In treatment of hypertension not only the pressure response is of interest, but also the effect on arterial parameters, for example, stiffness and resistance, is essential. We therefore reviewed what quantitative information on arterial stiffness can be obtained from pressure wave analysis.
Using data from published large cohort studies, we derived relations between stiffness and the pressure-derived variables systolic pressure, pulse pressure, augmentation index (AIx), return time of reflected wave and reflection magnitude.
All pressure-derived variables give limited information on arterial function in terms of stiffness and resistance, except AIx (in low stiffness range only). Input impedance as a comprehensive description of the arterial system is too complex to derive and interpret in practice, but is accurately described by three parameters: systemic vascular resistance, total arterial stiffness, and aortic characteristic impedance (outflow tract size and proximal aortic stiffness). These parameters predict aortic pressure well in terms of magnitude and shape: with measured flow the predicted (p) and measured (m) systolic, Ps, and diastolic, Pd pressures relate as Ps,p = 0.997Ps,m − 1.63 and Pd,p = 1.03Pd,m − 3.12 mmHg (n = 17). Therefore, methods should be developed to determine, preferably noninvasively, these three arterial parameters.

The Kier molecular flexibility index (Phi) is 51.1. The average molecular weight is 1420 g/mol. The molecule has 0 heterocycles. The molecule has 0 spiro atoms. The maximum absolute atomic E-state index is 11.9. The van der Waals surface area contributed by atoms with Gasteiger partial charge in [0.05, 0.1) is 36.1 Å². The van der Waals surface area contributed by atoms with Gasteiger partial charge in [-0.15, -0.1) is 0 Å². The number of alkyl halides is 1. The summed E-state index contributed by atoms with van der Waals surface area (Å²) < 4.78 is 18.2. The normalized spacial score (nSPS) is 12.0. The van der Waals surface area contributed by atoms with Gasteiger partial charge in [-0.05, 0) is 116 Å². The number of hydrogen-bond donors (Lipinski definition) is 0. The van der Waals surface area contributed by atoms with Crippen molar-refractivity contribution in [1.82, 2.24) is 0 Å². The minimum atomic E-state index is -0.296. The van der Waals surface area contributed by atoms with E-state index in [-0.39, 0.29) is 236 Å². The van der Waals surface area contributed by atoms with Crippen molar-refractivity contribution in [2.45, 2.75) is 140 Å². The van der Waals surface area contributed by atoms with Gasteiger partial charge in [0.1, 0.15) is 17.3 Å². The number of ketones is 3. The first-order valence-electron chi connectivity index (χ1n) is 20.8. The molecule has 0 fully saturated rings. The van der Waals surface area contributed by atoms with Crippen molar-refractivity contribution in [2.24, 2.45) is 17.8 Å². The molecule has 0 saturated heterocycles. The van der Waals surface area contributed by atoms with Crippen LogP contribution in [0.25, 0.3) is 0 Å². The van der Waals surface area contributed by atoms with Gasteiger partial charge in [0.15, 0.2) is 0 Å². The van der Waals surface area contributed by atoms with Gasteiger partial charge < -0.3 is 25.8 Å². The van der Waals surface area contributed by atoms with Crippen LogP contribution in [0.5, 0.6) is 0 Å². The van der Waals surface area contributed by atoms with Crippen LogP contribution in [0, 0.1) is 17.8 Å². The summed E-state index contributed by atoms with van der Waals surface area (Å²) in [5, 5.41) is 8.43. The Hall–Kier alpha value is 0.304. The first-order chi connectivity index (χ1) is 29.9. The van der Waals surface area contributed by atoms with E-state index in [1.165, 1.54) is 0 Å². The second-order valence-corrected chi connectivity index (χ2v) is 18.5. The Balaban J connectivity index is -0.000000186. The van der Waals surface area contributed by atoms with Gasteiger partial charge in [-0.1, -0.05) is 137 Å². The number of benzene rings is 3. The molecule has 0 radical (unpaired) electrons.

Variables derived from pressure wave shape alone (e.g. inflection point, AIx among others), and wave separation (e.g. reflection magnitude), while predicting cardiovascular events, give little information on arterial function. We propose to develop new, and improve existing, noninvasive methods to determine systemic vascular resistance, total arterial stiffness, and aortic characteristic impedance. This will allow quantifying the response of arterial function to treatment.